Mendel and Genetics

Brother Gregory speaks to his class,

The subject for today's lesson is the nature of plant hybridizations, or how I discovered the new science of genetics! You must follow this lesson, carry out some of my famous genetic crosses using pea plants, and try to answer the questions.

"Let us begin .......

"It all began in my monastery garden late one summer, when I noticed that not all the pea plants I was growing looked the same.

peas -|- differences -|- idea -|- flowers
fertilization -|- artifical -|- blending -|- one trait

traits -|- genetic cross -|- round two

"Some had flowers that were one color and some had flowers that looked completely different , also, some grew tall (almost as big as me!) while others were much shorter, hardly coming up to my knees. These characteristics seemed to come in pairs. I was wondering why this should be so, when suddenly I got an idea.

"The flowers were known to be the reproductive structures of the plant, and somehow produced the seeds that in turn gave rise to the next generation of pea plants.

"But, before seeds formed, pollen from one flower had to be moved to a different flower by insects, birds or the gardener who was trying to grow a better crop of peas.

"It was thought that both parents gave something to seed during this process and most believed that two fluids blended together in a way that gave rise to an offspring that was a combination of characters, or a mixture of characters from both parents - just as if two cans of paint had been mixed together.

"I decided to test this by performing a series of experiments in which one pea plant was hybridized with a second pea plant. I would first identify a set of stable characters, or traits, that were cleanly and clearly inherited, then I would hybridze the plants together and follow what happen to each individual trait, one at a time, to see if there were any consistent patterns of inhertiance that I could interpret.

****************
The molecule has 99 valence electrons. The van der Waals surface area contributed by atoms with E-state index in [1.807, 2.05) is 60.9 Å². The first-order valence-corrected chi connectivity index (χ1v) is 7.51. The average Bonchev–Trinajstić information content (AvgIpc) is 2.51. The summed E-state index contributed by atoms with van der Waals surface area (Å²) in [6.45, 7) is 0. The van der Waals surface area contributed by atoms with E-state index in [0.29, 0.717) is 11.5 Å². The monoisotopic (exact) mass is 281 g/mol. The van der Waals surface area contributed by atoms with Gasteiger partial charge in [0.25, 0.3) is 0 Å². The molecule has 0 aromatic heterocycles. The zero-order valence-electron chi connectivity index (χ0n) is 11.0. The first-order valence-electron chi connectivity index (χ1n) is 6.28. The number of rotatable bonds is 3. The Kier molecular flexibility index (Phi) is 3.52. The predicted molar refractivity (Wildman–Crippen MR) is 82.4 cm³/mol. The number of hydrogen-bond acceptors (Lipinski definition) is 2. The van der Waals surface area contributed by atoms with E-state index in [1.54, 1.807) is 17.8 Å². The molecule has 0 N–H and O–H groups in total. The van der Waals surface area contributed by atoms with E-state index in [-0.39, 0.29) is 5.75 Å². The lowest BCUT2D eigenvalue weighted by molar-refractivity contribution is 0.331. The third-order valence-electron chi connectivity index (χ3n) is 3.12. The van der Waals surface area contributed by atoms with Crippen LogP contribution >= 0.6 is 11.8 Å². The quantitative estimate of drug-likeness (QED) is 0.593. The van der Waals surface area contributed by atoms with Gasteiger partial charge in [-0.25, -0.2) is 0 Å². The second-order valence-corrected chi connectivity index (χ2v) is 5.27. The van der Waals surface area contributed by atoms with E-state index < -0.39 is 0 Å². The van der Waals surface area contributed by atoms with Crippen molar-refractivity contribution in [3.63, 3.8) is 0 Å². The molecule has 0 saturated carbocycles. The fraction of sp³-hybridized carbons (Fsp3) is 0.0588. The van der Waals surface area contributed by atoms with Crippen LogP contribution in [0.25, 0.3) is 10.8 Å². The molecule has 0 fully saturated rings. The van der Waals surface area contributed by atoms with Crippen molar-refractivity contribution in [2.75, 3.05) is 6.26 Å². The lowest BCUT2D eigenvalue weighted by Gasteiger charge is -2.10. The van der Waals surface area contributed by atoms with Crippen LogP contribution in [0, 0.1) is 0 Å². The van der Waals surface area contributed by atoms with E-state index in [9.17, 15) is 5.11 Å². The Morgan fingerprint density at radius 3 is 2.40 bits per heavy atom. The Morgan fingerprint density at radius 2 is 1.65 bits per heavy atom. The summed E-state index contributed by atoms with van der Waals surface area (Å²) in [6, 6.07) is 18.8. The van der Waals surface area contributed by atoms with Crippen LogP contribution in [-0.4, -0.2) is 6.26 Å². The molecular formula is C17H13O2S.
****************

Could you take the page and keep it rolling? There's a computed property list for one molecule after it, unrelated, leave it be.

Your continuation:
traits -|- genetic cross -|- round two

A Genetic Cross - how the hybridzations were performed - and why.

"Every spring I go out into the garden and begin my experiments in plant hybridizations, which use as their starting material Pisum sativa - the common pea plant.

"I have collected a range of different types of pea plants, which I hope are all the same species, However, the art of classification is not perfected yet, so there is some doubt on this issue.

"This is where you do get your chance to repeat my work and discoveries. Begin by reading the backgound material, which is an introduction to the ideas and process I once used.

Performing a Genetic Cross
an introdution to the ideas and the process


"So, how did it go?

"Did you find out how a genetic cross is performed?

"However, before going any further, it is important to realize that good, scientific experiments need to be carefully controlled so as to prevent mistakes or errors mixing up the results and your conlcusions.

"Now it is time to find out something about the traits and plants we will be using in these crosses.

Pure Breeding - the consistency of the material

"This is where I began to develop my ideas concerning the atomistic nature of the controlling principals that were producing the traits we see in these plants.

"Before you can start helping me with my experiments in plant hybridization, you must first investigate the Pisum sativum plants that I have given you. These plants are your starting material. You must find out which of these plants, and which of their traits, you can trust.

Performing a Genetic Cross: #2
pure breeding and consistency of the material

"Any parent plant(s) that consistently give only one type of offspring in your experiments can be called pure breeding which strongly implies that they are carrying pure controlling elementes and of only one kind.